Faculty and students from Michigan Tech’s Computer Science Department are hosting the program Hour of Coding.

    Read more at Upper Michigan’s Source, by Aleah Hordges.

    Local students participate in ‘Hour of Code’

    During Computer Science Education Week, tens of thousands of Hour of Code events are held around the world, like the one at Houghton Middle School.

    Representatives from Michigan Tech introduced the wonders of coding to the students.

    MTU Software Engineering Major Mitch Davis said, “They’re learning just the basic approaches of how programs run, the idea of a step by step instruction that if you want something done, you can’t just say ‘I want this done’, you have to say all of the minor details of how to get there in the first place.”

    Read more and watch the video at ABC 10 News, by Rick Allen.



    DOD-ARO Funding for Tim Havens

    Timothy Havens
    Timothy Havens

    Timothy Havens received a research grant of $285,900 for the first year of a potential three-year project totaling $983,124. The work is funded by the U.S. Department of Defense-Army Research Office. Timothy Schulz of Electrical and Computer Engineering (ECE) is the project Co-PI. Havens has a joint appointment in both Computer Science and ECE.

    The project is entitled “Heterogeneous Multisensor Buried Target Detection Using Spatiotemporal Feature Learning.” The project will investigate theory and algorithms for multisensor buried target detection that achieve high probability of detection and classification with low false-alarm-rate. The primary sensors of interest are multisensor FLGPR (i.e., FLGPR plus other sensor modalities, such as thermal video or LIDAR) and acoustic/seismic systems, although the methods will be applicable to other modalities as well.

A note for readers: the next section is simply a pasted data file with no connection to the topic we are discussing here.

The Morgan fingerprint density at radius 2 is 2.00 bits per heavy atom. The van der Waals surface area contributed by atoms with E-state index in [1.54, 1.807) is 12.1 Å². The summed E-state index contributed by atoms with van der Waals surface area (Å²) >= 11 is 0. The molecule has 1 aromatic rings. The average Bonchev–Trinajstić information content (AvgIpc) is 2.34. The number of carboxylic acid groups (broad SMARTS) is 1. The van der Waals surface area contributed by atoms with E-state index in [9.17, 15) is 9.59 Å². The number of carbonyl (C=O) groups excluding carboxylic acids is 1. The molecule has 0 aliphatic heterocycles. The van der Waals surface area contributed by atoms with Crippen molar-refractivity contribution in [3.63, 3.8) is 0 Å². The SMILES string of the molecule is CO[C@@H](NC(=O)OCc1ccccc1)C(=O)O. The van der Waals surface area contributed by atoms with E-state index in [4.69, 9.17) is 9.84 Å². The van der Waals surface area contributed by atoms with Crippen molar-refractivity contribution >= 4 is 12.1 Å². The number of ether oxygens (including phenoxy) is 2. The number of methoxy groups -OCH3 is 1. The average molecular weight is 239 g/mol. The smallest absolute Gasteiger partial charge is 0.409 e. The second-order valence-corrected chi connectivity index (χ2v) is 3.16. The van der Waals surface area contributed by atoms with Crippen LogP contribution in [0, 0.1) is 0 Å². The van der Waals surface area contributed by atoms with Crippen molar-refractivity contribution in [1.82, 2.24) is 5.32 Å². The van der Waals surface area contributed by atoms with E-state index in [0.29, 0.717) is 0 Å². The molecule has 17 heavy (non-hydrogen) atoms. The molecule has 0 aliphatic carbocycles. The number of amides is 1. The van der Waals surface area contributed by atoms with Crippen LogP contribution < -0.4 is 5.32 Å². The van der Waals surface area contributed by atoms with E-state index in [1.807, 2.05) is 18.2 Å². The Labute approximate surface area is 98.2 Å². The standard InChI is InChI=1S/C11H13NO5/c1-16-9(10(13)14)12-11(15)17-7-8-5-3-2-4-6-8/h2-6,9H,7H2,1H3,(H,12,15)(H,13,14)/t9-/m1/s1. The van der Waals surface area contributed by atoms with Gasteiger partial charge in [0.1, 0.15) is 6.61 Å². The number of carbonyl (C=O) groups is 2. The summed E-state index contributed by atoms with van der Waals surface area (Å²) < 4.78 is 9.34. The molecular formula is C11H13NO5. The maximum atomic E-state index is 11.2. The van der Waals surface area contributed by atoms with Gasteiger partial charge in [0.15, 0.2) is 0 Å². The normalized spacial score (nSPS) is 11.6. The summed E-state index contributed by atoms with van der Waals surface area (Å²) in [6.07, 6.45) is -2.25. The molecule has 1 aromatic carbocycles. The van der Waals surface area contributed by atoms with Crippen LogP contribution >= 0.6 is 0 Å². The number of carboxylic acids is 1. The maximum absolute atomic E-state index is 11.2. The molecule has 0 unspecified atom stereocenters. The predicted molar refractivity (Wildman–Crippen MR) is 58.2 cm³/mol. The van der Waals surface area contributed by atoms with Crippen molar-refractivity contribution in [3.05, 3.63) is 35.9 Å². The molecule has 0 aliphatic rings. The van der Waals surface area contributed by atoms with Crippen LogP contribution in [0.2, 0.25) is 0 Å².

New Assistant Professor Keith Vertanen

    Keith Vertanen
    Keith Vertanen

    Keith Vertanen joins the Department of Computer Science as an assistant professor. Prior to Michigan Tech, Vertanen was at Montana Tech, where he received the 2014 Distinguished Researcher Award. Vertanen received his PhD and Master’s of Philosophy from the University of Cambridge and a Masters in Computer Science from Oregon State University.

    He has industry experience with Wildfire Communications and etrive, Inc. He specializes in designing intelligent interactive systems that leverage uncertain input technologies.

    Read more at Tech Today.

    New Lecturer Kim Tracy

    Kim Tracy
    Kim Tracy

    Kim Tracy joins the Department of Computer Science as a lecturer. Before coming to Michigan Tech, Tracy was chief information officer at Northeastern Illinois University. Tracy earned a Master’s in Computer Science, specializing in artificial intelligence, from Stanford University and a dual Bachelor’s in Computer Science and Applied Mathematics from the University of Missouri-Rolla.

    He has worked in industry for Monsanto Company, Lucent Technologies, Bell Laboratories and AT&T. He is also a senior member in IEEE and ACM.

    Read more at Tech Today.